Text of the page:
3) The sum of the diffusional fluxes of protein-bound and unbound fatty acid across the aqueous layer is determined by Fick's law of diffusion (6), which states that the diffusional flux for any dissolved substance is the product of the concentration difference and the diffusion constant divided by the distance over which diffusion occurs Equation A3Here Dl is the diffusion constant of the unbound fatty acid, Dp is the diffusion constant of the protein-bound fatty acid, d is the distance separating the two membranes, and Lbi and Lbf are the bound fatty acid concentrations in the initial and final aqueous layers, respectively.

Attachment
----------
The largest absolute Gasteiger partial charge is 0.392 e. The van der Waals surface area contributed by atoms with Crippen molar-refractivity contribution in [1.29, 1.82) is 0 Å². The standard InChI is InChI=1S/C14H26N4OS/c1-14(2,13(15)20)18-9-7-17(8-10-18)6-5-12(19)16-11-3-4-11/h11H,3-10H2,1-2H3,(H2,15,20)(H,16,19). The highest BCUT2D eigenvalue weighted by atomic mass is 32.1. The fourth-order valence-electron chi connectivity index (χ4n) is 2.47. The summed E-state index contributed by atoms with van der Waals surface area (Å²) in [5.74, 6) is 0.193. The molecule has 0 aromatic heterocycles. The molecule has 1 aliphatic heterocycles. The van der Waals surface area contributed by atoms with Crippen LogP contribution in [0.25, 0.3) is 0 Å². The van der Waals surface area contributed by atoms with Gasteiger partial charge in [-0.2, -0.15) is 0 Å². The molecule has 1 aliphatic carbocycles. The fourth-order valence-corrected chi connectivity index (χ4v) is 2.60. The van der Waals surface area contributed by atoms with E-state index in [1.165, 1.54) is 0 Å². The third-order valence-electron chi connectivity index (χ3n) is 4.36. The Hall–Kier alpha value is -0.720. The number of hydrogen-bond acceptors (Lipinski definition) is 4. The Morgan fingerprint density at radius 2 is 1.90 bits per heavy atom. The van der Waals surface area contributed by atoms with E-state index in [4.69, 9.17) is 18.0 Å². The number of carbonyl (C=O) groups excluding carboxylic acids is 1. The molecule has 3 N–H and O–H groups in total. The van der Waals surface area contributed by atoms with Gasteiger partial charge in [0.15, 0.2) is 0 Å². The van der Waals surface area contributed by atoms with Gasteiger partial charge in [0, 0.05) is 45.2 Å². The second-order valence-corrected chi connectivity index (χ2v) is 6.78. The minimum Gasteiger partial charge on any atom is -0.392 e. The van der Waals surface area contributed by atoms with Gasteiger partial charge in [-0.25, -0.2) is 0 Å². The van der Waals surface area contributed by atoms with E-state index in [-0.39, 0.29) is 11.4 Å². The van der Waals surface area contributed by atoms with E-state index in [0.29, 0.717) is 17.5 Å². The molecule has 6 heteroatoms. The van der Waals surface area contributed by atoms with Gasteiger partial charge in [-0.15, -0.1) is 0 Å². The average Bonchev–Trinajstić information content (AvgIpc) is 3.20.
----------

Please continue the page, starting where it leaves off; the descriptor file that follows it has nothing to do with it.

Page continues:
From the law of mass action, we know that the equilibrium concentration of unbound fatty acid in each sublayer is equal to the total fatty acid concentration (Lu + Lb) divided by (1 + K a P), where P is the binding protein concentration. Thus the unbound fatty acid concentrations in the sublayers adjacent to the donor and acceptor membranes are Equation A4 Equation A5To solve for J, we need to eliminate the unknown quantities Lui, Luf, Lbi, and Lbf from these equations. To do this, we first solveEq. EA1 for Lui, Eq. EA2 for Luf, Eq. EA4 for Lbi, and Eq.EA5 for Lbf. Equation A6 Equation A7 Equation A8 Equation A9After Eq. EA6 is substituted into Eq. EA8 and Eq. EA7 is substituted into Eq. EA9 , the resulting expressions for Lui, Luf,Lbi, and Lbf are substituted into Eq.EA3 . We also replace the membrane concentration difference Ld − La with ΔC. After simplification, we obtain the general solution for the steady-state J as a function of known parameter values Equation A10Note that for sufficiently small membrane separations d, theright-hand term in the denominator in Eq. EA10 becomes very small compared with two and may therefore be ignored. Thus, for very small d, J approaches a maximum value defined by Equation A11If we assume that the concentration in the acceptor membrane is always zero (as in the main text), then Eq. EA11 simplifies to one-half the rate of dissociation of fatty acid from the donor membrane Equation A12A critical value is dm, the membrane separation for which the J is one-half of J max. At this distance, dissociation of fatty acid from the membrane and diffusion of fatty acid across the water layer are equally limiting. The distance dm reflects the mean diffusional excursion of the fatty acid into the water phase (see text). When binding proteins are present, dm is increased and we use the symbol d′m to reflect this fact. The expression for d′m is found by setting the two terms in the denominator of Eq. EA10 equal and solving for d. Equation A13This equation shows how the mean diffusional excursion of the fatty acid increases with the binding protein concentration. The two terms to the right of the equal sign represent the components of d′m that are due to diffusion of unbound and bound fatty acid, respectively. In the absence of binding protein (P = 0), this equation simplifies to Equation A14Substituting Eqs. EA11 and EA13 intoEq. EA10 gives the fundamental equation governing cytoplasmic transport, which is reproduced as Eq. 1 in the text. Equation A15This completes our derivation.